By Clint Morris
Within the first few minutes of his new film Nicolas Cage, a man whose mission statement has recently been modified to reflect his gyrate elect of money over merit, demands cash from someone on the end of the phone line. “No, it has to be cash!” the Oscar Winning actor cum Johnny Blazing Hairplugs states.
And then again, the clandestine Coppola reminds the person he wants cash.
We get it. He wants cash. In full. Now.
A few minutes later someone else loses control of the wheel and screeches offcourse and headed towards destruction.
Funny how film sometimes mirrors real life.
Cage, who spends more time pissing away money in Vegas comic book stores than leaving the place for Oscars, will do anything for some stained greenbacks these days.
Anything. Dishes need doing? Cage will grab a fuckin’ tea towel, Got something that needs waxing? Open up for Nic! Shitty movie that’ll debut on video-on-demand? Done! If the Price is Right, Cage will do it. He’s the Bob Barker of Bullshit movies.
Oh, so long as you’re paying in cash. He needs more comic books. Cash, right!?
As for the vehicle going off course? That’d be this one.
A two hander starring Nicolas Cage and Nicole Kidman? Directed by the gent that gave us ”The Lost Boys” and ”Flatliners”? Wow, that’s gotta work right? Well, in 1988 maybe – before Cage, Kidman and Schumacher started riding shotgun in Biff Tannen’s manure-covered carrier. Like a brand new Porsche back in the Reagan era, neither Cage, Kidman or even director Joel Schumacher’s vehicles run that well anymore – in the case of “Tresspass”, it merely bunny hops it’s way to the end credits. And like the dude that fucked up his Porsche by crunching the gears too often, it’s no fault of their own.
Schumacher was one of my favourite filmmakers – loved his stuff. Cage, at one time, was also one of the most impressive actors around – remember “Moonstruck”!? “Peggy Sue Got Married”!? “Wild at Heart”!? “Leaving Las Vegas”!? “Adaptation!”? “Con-Air!”? “The Rock”!? “Face/Off”!? And Kidman, despite her few and far between hits in recent years, use to harbour some strain of talent – in fact “Trespass”, with its kidnapping theme, only serves to remind us how much better she was – not to mention how much better the film was than this one – in “Dead Calm”.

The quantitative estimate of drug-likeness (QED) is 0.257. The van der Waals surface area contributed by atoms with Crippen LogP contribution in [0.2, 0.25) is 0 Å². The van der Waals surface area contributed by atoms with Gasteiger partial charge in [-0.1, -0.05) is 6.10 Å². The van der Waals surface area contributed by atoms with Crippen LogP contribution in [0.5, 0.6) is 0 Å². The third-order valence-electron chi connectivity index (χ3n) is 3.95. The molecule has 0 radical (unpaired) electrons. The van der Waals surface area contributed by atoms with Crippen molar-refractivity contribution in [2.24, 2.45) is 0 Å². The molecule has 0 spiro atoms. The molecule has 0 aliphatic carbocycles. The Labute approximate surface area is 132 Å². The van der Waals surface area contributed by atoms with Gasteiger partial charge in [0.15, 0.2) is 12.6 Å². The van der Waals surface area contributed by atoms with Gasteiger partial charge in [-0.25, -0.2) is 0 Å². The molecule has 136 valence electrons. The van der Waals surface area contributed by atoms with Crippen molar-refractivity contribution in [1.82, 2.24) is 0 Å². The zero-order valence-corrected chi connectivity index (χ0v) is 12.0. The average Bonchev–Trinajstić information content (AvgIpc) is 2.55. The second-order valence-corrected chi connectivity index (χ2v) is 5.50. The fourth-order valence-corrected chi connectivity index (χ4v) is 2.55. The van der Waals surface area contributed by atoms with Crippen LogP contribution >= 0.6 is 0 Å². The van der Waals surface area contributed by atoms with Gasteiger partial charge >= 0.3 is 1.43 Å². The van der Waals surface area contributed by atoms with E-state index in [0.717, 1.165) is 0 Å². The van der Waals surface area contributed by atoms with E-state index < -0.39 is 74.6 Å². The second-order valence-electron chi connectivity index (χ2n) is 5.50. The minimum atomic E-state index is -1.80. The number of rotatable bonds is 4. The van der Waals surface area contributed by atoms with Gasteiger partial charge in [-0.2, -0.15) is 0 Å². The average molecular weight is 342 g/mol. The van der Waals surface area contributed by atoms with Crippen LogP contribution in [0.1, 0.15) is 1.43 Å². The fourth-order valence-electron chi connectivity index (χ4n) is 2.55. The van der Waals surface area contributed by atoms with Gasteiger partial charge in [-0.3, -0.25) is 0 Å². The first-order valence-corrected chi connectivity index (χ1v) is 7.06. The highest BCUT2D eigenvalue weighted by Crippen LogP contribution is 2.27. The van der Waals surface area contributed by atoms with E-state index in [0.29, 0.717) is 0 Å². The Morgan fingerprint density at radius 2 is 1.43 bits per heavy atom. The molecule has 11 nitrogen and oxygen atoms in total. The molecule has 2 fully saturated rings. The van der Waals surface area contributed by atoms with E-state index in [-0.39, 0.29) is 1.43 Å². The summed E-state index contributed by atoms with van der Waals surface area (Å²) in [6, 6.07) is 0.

But whatever, the three got lazy, seemingly became apathetic in the art and then got together to cook a turkey.
“Tresspass” isn’t a film, it’s an arcade claw machine masquerading as a film. There’s enough in it to think there might be a good picture in there somewhere – nothing like a good hostage drama when done well – but mostly, it struggles to hold onto its audience. It doesn’t even attempt to engage. One pictures Schumacher asleep behind the camera the whole time.
Cage is the rich jeweler hubby. Kidman is the trophy wife. They have a kid. A big house. And are about as happy as an impeached politician. The wife inadvertently invites a group of thieves into their house (don’t want to spoil the film’s only surprise. heh) who are hell-bent on snagging an inestimable sparkler. The gang, of course, are made up of the crazy, conflicted and just plain brutal. But everything will work out just fine, you know that.
And blah blah blah…
The guy you most feel sorry for here is Ben Mendelsohn. In what was supposed to be his big break in America, the acclaimed Aussie actor of film and TV – hot off the success and his bravura performance in “Animal Kingdom” – snagged the role of the film’s lead villain. And he does quite well, too – despite being covered in a balaclava for most of it. Donning a reasonably credible Yankee accent and seemingly getting into the role as much as he would any other part, Mendelsohn tries his hardest to elevate the film above mediocrity. I’m sure he’ll be having a good laugh about this one in interviews in the future but for the moment he’s gotta be very, very disappointed that he chose to be part of such a dud.
Want a watch good movie called “Trespass”!?